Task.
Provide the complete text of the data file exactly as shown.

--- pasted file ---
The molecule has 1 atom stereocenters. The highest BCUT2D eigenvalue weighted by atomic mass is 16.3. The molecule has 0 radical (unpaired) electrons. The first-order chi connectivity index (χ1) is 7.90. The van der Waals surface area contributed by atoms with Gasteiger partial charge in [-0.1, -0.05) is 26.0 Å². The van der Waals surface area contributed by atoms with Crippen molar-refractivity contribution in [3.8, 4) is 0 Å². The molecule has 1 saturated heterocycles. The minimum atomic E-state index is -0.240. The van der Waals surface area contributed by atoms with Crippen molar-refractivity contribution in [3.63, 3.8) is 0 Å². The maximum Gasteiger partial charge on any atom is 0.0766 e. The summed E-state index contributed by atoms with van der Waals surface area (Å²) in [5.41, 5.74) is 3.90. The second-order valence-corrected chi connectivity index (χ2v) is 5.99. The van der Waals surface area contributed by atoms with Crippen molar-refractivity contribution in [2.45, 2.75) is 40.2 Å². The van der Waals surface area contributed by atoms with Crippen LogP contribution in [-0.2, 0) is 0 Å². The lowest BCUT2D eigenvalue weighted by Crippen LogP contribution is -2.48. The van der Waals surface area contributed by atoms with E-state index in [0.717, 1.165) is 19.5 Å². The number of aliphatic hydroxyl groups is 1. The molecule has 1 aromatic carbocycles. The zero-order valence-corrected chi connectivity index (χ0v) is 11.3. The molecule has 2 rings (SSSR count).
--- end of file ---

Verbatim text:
The molecule has 1 atom stereocenters. The highest BCUT2D eigenvalue weighted by atomic mass is 16.3. The molecule has 0 radical (unpaired) electrons. The first-order chi connectivity index (χ1) is 7.90. The van der Waals surface area contributed by atoms with Gasteiger partial charge in [-0.1, -0.05) is 26.0 Å². The van der Waals surface area contributed by atoms with Crippen molar-refractivity contribution in [3.8, 4) is 0 Å². The molecule has 1 saturated heterocycles. The minimum atomic E-state index is -0.240. The van der Waals surface area contributed by atoms with Crippen molar-refractivity contribution in [3.63, 3.8) is 0 Å². The maximum Gasteiger partial charge on any atom is 0.0766 e. The summed E-state index contributed by atoms with van der Waals surface area (Å²) in [5.41, 5.74) is 3.90. The second-order valence-corrected chi connectivity index (χ2v) is 5.99. The van der Waals surface area contributed by atoms with Crippen molar-refractivity contribution in [2.45, 2.75) is 40.2 Å². The van der Waals surface area contributed by atoms with Crippen LogP contribution in [-0.2, 0) is 0 Å². The lowest BCUT2D eigenvalue weighted by Crippen LogP contribution is -2.48. The van der Waals surface area contributed by atoms with E-state index in [0.717, 1.165) is 19.5 Å². The number of aliphatic hydroxyl groups is 1. The molecule has 1 aromatic carbocycles. The zero-order valence-corrected chi connectivity index (χ0v) is 11.3. The molecule has 2 rings (SSSR count).